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TECHNICAL PAPERS: Soft Tissue

Frictional Response of Bovine Articular Cartilage Under Creep Loading Following Proteoglycan Digestion With Chondroitinase ABC

[+] Author and Article Information
Ines M. Basalo

Department of Mechanical Engineering, Columbia University, New York, NY 10027

Faye Hui Chen

Cartilage Biology and Orthopaedics Branch, National Institute of Arthritis, Musculoskeletal and Skin Diseases, National Institutes of Health, Bethesda, MD 20982

Clark T. Hung

Department of Biomedical Engineering, Columbia University, New York, NY 10027

Gerard A. Ateshian1

Departments of Mechanical Engineering and Biomedical Engineering, Columbia University, New York, NY 10027ateshian@columbia.edu

1

To whom correspondence should be addressed.

J Biomech Eng 128(1), 131-134 (Sep 06, 2005) (4 pages) doi:10.1115/1.2133764 History: Received June 06, 2005; Revised September 06, 2005

Abstract

The specific aim of this study was to investigate the effect of chondroitinase ABC treatment on the frictional response of bovine articular cartilage against glass, under creep loading. The hypothesis is that chondroitinase ABC treatment increases the friction coefficient of bovine articular cartilage under creep. Articular cartilage samples $(n=12)$ harvested from two bovine knee joints ($1–3months$ old) were divided into a control group (intact specimens) and a treated group (chondroitinase ABC digestion), and tested in unconfined compression with simultaneous continuous sliding ($±4mm$ at $1mm∕s$) under a constant applied stress of $0.5MPa$, for $2500s$. The time-dependent response of the friction coefficient was measured. With increasing duration of loading, treated samples exhibited a significantly higher friction coefficient than control samples as assessed by the equilibrium value (treated: $μeq=0.19±0.02$; control: $μeq=0.12±0.03$; $p=0.002$), though the coefficient achieved immediately upon loading did not increase significantly (treated: $μmin=0.0053±0.0025$; control: $μmin=0.037±0.0013$; $p=0.19$). Our results demonstrate that removal of the cartilage glycosaminoglycans using chondroitinase ABC significantly increases the overall time-dependent friction coefficient of articular cartilage. These findings strengthen the motivation for developing chondroprotective strategies by increasing cartilage chondroitin sulfate content in osteoarthritic joints.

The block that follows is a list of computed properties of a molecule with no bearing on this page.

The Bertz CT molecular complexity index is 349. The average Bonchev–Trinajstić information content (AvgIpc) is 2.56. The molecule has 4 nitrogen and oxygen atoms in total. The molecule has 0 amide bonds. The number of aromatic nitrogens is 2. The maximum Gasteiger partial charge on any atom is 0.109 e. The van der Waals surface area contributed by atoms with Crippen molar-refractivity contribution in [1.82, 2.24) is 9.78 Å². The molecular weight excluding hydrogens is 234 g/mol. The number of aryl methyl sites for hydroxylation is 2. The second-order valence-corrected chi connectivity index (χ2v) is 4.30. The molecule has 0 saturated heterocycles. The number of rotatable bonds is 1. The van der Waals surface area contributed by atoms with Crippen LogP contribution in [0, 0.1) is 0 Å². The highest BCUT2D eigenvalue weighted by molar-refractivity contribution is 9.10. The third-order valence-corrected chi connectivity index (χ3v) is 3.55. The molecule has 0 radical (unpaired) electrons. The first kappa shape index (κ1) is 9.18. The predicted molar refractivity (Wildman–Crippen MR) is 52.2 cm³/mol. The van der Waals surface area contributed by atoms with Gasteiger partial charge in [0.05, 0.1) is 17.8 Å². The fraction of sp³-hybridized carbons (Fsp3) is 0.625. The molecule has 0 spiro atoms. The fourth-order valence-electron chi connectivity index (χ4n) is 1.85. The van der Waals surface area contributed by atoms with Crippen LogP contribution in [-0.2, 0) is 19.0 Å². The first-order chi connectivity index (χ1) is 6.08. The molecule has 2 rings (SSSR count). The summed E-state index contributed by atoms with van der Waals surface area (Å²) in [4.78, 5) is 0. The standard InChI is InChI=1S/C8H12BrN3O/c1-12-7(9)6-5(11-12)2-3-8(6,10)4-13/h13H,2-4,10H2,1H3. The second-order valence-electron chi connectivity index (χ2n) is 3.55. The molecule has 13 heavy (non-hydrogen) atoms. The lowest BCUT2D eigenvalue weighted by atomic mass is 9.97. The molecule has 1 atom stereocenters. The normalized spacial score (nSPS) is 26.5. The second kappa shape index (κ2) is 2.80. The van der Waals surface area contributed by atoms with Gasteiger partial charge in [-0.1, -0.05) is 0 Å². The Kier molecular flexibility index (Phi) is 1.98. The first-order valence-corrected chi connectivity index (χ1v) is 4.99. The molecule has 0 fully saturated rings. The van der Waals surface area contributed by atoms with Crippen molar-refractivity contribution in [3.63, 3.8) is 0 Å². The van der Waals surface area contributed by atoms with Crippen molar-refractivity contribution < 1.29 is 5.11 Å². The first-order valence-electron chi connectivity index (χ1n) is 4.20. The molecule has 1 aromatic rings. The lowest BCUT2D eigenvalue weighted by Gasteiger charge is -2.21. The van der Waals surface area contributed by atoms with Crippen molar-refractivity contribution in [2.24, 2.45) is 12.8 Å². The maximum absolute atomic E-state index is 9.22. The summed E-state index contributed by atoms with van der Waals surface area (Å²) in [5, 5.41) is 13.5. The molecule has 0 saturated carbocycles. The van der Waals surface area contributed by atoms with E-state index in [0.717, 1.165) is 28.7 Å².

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Figures

Figure 1

Average and standard deviation of the time-dependent friction coefficient μeff for the chondroitinase treated (black line) and control (gray line) groups (n=6 per group)

Figure 2

Average and standard deviation of the response of the creep strain for the chondroitinase treated and control groups (n=6 per group)

Figure 3

Average friction coefficient obtained under a stress-relaxation testing configuration (10% compressive strain after an application of a tare load of 1.8±0.4N), from the study of Basalo (see Ref. 9)

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